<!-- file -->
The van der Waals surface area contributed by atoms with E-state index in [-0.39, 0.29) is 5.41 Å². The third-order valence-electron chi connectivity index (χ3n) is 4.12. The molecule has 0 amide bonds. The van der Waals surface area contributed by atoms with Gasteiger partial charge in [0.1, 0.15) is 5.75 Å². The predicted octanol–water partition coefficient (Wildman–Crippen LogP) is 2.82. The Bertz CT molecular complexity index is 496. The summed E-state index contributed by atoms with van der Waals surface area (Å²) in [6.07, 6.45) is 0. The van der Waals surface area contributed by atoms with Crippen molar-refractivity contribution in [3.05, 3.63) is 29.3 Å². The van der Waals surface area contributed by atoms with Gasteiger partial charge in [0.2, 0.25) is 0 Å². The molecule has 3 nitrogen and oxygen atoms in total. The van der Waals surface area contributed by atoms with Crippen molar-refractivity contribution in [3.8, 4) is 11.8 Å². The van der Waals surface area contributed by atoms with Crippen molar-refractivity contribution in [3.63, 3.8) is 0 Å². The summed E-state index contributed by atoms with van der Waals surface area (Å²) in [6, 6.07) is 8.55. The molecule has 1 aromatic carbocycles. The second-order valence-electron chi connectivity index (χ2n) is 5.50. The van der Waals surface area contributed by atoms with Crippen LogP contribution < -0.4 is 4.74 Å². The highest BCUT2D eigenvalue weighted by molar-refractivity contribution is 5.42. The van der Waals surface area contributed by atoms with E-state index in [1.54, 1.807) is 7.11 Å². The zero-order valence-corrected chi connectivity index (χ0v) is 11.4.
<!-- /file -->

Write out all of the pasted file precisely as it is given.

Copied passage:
The van der Waals surface area contributed by atoms with E-state index in [-0.39, 0.29) is 5.41 Å². The third-order valence-electron chi connectivity index (χ3n) is 4.12. The molecule has 0 amide bonds. The van der Waals surface area contributed by atoms with Gasteiger partial charge in [0.1, 0.15) is 5.75 Å². The predicted octanol–water partition coefficient (Wildman–Crippen LogP) is 2.82. The Bertz CT molecular complexity index is 496. The summed E-state index contributed by atoms with van der Waals surface area (Å²) in [6.07, 6.45) is 0. The van der Waals surface area contributed by atoms with Crippen molar-refractivity contribution in [3.05, 3.63) is 29.3 Å². The van der Waals surface area contributed by atoms with Gasteiger partial charge in [0.2, 0.25) is 0 Å². The molecule has 3 nitrogen and oxygen atoms in total. The van der Waals surface area contributed by atoms with Crippen molar-refractivity contribution in [3.8, 4) is 11.8 Å². The van der Waals surface area contributed by atoms with Crippen molar-refractivity contribution in [3.63, 3.8) is 0 Å². The summed E-state index contributed by atoms with van der Waals surface area (Å²) in [6, 6.07) is 8.55. The molecule has 1 aromatic carbocycles. The second-order valence-electron chi connectivity index (χ2n) is 5.50. The van der Waals surface area contributed by atoms with Crippen LogP contribution < -0.4 is 4.74 Å². The highest BCUT2D eigenvalue weighted by molar-refractivity contribution is 5.42. The van der Waals surface area contributed by atoms with E-state index in [1.54, 1.807) is 7.11 Å². The zero-order valence-corrected chi connectivity index (χ0v) is 11.4.